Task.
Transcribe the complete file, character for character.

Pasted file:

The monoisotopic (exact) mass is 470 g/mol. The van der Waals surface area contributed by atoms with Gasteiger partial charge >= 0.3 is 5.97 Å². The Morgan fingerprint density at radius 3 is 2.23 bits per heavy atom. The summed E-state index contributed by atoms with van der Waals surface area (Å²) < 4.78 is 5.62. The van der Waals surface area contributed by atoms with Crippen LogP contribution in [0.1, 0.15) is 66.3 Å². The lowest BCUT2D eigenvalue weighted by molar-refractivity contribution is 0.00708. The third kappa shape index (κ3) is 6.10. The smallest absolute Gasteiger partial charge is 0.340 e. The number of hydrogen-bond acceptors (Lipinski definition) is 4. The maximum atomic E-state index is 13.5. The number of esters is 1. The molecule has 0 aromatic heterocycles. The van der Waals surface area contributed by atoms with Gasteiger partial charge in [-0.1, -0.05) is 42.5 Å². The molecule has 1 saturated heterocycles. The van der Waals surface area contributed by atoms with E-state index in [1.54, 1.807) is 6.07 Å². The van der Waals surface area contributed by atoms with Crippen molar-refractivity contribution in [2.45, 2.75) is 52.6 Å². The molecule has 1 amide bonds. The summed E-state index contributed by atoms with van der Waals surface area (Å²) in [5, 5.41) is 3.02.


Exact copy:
The monoisotopic (exact) mass is 470 g/mol. The van der Waals surface area contributed by atoms with Gasteiger partial charge >= 0.3 is 5.97 Å². The Morgan fingerprint density at radius 3 is 2.23 bits per heavy atom. The summed E-state index contributed by atoms with van der Waals surface area (Å²) < 4.78 is 5.62. The van der Waals surface area contributed by atoms with Crippen LogP contribution in [0.1, 0.15) is 66.3 Å². The lowest BCUT2D eigenvalue weighted by molar-refractivity contribution is 0.00708. The third kappa shape index (κ3) is 6.10. The smallest absolute Gasteiger partial charge is 0.340 e. The number of hydrogen-bond acceptors (Lipinski definition) is 4. The maximum atomic E-state index is 13.5. The number of esters is 1. The molecule has 0 aromatic heterocycles. The van der Waals surface area contributed by atoms with Gasteiger partial charge in [-0.1, -0.05) is 42.5 Å². The molecule has 1 saturated heterocycles. The van der Waals surface area contributed by atoms with E-state index in [1.54, 1.807) is 6.07 Å². The van der Waals surface area contributed by atoms with Crippen molar-refractivity contribution in [2.45, 2.75) is 52.6 Å². The molecule has 1 amide bonds. The summed E-state index contributed by atoms with van der Waals surface area (Å²) in [5, 5.41) is 3.02.